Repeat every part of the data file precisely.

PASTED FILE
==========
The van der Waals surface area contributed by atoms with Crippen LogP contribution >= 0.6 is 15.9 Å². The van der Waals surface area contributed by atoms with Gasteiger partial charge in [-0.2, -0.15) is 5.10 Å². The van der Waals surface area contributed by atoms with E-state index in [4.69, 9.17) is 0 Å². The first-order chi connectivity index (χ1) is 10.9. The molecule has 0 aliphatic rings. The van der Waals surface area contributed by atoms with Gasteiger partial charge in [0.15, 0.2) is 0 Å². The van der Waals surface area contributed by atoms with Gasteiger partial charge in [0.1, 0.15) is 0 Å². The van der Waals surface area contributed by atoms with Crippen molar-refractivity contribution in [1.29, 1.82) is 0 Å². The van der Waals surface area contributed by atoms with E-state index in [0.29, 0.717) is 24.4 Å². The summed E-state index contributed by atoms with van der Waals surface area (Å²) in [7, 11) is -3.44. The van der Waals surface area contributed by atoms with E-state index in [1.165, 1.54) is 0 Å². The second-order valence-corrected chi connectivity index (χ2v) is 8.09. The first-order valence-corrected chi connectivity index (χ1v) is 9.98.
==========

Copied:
The van der Waals surface area contributed by atoms with Crippen LogP contribution >= 0.6 is 15.9 Å². The van der Waals surface area contributed by atoms with Gasteiger partial charge in [-0.2, -0.15) is 5.10 Å². The van der Waals surface area contributed by atoms with E-state index in [4.69, 9.17) is 0 Å². The first-order chi connectivity index (χ1) is 10.9. The molecule has 0 aliphatic rings. The van der Waals surface area contributed by atoms with Gasteiger partial charge in [0.15, 0.2) is 0 Å². The van der Waals surface area contributed by atoms with Gasteiger partial charge in [0.1, 0.15) is 0 Å². The van der Waals surface area contributed by atoms with Crippen molar-refractivity contribution in [1.29, 1.82) is 0 Å². The van der Waals surface area contributed by atoms with E-state index in [0.29, 0.717) is 24.4 Å². The summed E-state index contributed by atoms with van der Waals surface area (Å²) in [7, 11) is -3.44. The van der Waals surface area contributed by atoms with E-state index in [1.165, 1.54) is 0 Å². The second-order valence-corrected chi connectivity index (χ2v) is 8.09. The first-order valence-corrected chi connectivity index (χ1v) is 9.98.